Back in April, I had the chance to interview Vic Mignogna (last name pronounced Min-YAH-nah) for Sakura-Con 2017. The interview was a panel-style interview, where each member of the press went in turn. Out of five press groups, I went third. Helping me with the interview was my photographer, Natalia (Nat), who took all the photos you see here, as well as most of the photos during the Con.
Because the interview lasted about 20 minutes, I’ve split the interview into three parts. All questions asked in the first part are presented in their original order, except for the third question, which came in the second part of our interview, but I felt made more sense to include here.
G=Greg, V=Vic, N=Nat
G: We’ll start at the beginning. What first got you interested in voice acting?
V: I never set out to be a voice acting. I just loved acting. And what started me on my love of acting, to be quite honest, was Star Trek. When I was nine, ten, eleven, my parents had just divorced, and my mom and I were living in a little apartment in Monroeville, Pa. I came home one day from school and turned on the television — this little black and white 19 inch television — laid down on the floor in front of it, and here was this TV show, Star Trek. I watched it and I loved it. So the next day I watched the next episode and I became obsessed with it. I loved the stories they told, I loved the characters, I loved the characters relationships to each other, I loved the imagination of it all…and it made me want to do what they were doing.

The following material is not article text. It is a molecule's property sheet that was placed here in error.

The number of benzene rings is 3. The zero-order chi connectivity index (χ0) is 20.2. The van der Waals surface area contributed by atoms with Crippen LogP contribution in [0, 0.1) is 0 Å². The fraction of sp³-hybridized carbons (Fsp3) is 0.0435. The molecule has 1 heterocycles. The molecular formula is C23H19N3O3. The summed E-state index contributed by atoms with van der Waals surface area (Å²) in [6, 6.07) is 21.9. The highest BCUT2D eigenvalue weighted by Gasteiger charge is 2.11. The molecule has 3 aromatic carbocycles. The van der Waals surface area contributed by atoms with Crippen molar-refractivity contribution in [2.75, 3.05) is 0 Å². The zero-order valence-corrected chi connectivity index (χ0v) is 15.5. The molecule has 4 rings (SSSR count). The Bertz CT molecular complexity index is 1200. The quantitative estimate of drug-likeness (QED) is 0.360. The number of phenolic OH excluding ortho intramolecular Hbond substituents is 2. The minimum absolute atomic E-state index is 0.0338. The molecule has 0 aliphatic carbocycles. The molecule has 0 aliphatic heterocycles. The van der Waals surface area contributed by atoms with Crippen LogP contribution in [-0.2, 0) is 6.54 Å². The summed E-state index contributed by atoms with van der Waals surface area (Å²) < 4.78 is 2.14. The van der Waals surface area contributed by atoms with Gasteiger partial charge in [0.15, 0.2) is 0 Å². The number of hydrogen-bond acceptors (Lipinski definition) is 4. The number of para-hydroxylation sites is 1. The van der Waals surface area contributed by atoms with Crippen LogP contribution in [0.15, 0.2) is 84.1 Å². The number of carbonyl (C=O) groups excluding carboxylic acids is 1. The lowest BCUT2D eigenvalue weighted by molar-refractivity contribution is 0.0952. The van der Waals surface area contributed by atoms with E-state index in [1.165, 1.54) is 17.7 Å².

So I found myself going back to school and auditioning for school plays, and then taking acting classes and going to acting camps: summer camps for acting, drama, theater. That took me into high school and college, continued acting, continued auditioning for things, performing any chance I got. And…that took me into my adult life, auditioning for community theater, and church programs, anything, again, to just…act. Do something I love doing.
And one day somebody said to me, “Hey, you should try auditioning for this place in town here in Houston. They dub Japanese anime and they need actors.” Well, all I heard was, “They need actors.” And I went and auditioned. I had no idea what I was getting myself into, I had no idea where it would ever go or what would ever become of it. To me it was another opportunity to act, which was something I fell in love with when I was nine and ten years old. And that’s how I got into the industry, and….I never set out to be a voice actor. I just wanted to act. And voice acting gave me the opportunity to do it.